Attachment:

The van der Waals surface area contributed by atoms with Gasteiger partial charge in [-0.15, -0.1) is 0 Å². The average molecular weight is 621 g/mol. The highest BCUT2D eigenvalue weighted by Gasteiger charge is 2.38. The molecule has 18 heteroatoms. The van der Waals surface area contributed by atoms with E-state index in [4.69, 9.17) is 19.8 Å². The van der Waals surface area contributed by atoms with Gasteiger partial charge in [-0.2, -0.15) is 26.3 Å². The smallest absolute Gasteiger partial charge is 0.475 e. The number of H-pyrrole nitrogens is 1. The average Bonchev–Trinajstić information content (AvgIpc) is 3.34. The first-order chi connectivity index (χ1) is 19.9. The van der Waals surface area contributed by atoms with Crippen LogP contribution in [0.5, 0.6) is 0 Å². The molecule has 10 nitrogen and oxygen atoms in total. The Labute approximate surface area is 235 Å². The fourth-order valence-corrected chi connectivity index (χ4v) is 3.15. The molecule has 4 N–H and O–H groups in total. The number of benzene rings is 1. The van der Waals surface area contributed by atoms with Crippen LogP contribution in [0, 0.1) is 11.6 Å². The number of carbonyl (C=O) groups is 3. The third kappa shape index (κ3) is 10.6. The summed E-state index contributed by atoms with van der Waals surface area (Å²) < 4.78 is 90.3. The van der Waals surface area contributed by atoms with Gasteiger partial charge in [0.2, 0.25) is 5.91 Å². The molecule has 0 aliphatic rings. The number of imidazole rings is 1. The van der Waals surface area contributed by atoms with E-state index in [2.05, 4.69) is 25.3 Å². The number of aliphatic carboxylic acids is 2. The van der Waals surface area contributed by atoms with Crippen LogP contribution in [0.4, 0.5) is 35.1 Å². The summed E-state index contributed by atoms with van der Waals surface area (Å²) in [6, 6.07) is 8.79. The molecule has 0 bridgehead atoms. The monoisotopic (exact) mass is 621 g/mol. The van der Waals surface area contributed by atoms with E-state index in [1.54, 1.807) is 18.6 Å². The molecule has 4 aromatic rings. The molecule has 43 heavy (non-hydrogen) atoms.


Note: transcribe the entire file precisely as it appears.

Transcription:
The van der Waals surface area contributed by atoms with Gasteiger partial charge in [-0.15, -0.1) is 0 Å². The average molecular weight is 621 g/mol. The highest BCUT2D eigenvalue weighted by Gasteiger charge is 2.38. The molecule has 18 heteroatoms. The van der Waals surface area contributed by atoms with E-state index in [4.69, 9.17) is 19.8 Å². The van der Waals surface area contributed by atoms with Gasteiger partial charge in [-0.2, -0.15) is 26.3 Å². The smallest absolute Gasteiger partial charge is 0.475 e. The number of H-pyrrole nitrogens is 1. The average Bonchev–Trinajstić information content (AvgIpc) is 3.34. The first-order chi connectivity index (χ1) is 19.9. The van der Waals surface area contributed by atoms with Crippen LogP contribution in [0.5, 0.6) is 0 Å². The molecule has 10 nitrogen and oxygen atoms in total. The Labute approximate surface area is 235 Å². The fourth-order valence-corrected chi connectivity index (χ4v) is 3.15. The molecule has 4 N–H and O–H groups in total. The number of benzene rings is 1. The van der Waals surface area contributed by atoms with Crippen LogP contribution in [0, 0.1) is 11.6 Å². The number of carbonyl (C=O) groups is 3. The third kappa shape index (κ3) is 10.6. The summed E-state index contributed by atoms with van der Waals surface area (Å²) < 4.78 is 90.3. The van der Waals surface area contributed by atoms with Gasteiger partial charge in [0.2, 0.25) is 5.91 Å². The molecule has 0 aliphatic rings. The number of imidazole rings is 1. The van der Waals surface area contributed by atoms with E-state index in [2.05, 4.69) is 25.3 Å². The number of aliphatic carboxylic acids is 2. The van der Waals surface area contributed by atoms with Crippen LogP contribution in [0.4, 0.5) is 35.1 Å². The summed E-state index contributed by atoms with van der Waals surface area (Å²) in [6, 6.07) is 8.79. The molecule has 0 bridgehead atoms. The monoisotopic (exact) mass is 621 g/mol. The van der Waals surface area contributed by atoms with E-state index in [1.54, 1.807) is 18.6 Å². The molecule has 4 aromatic rings. The molecule has 43 heavy (non-hydrogen) atoms.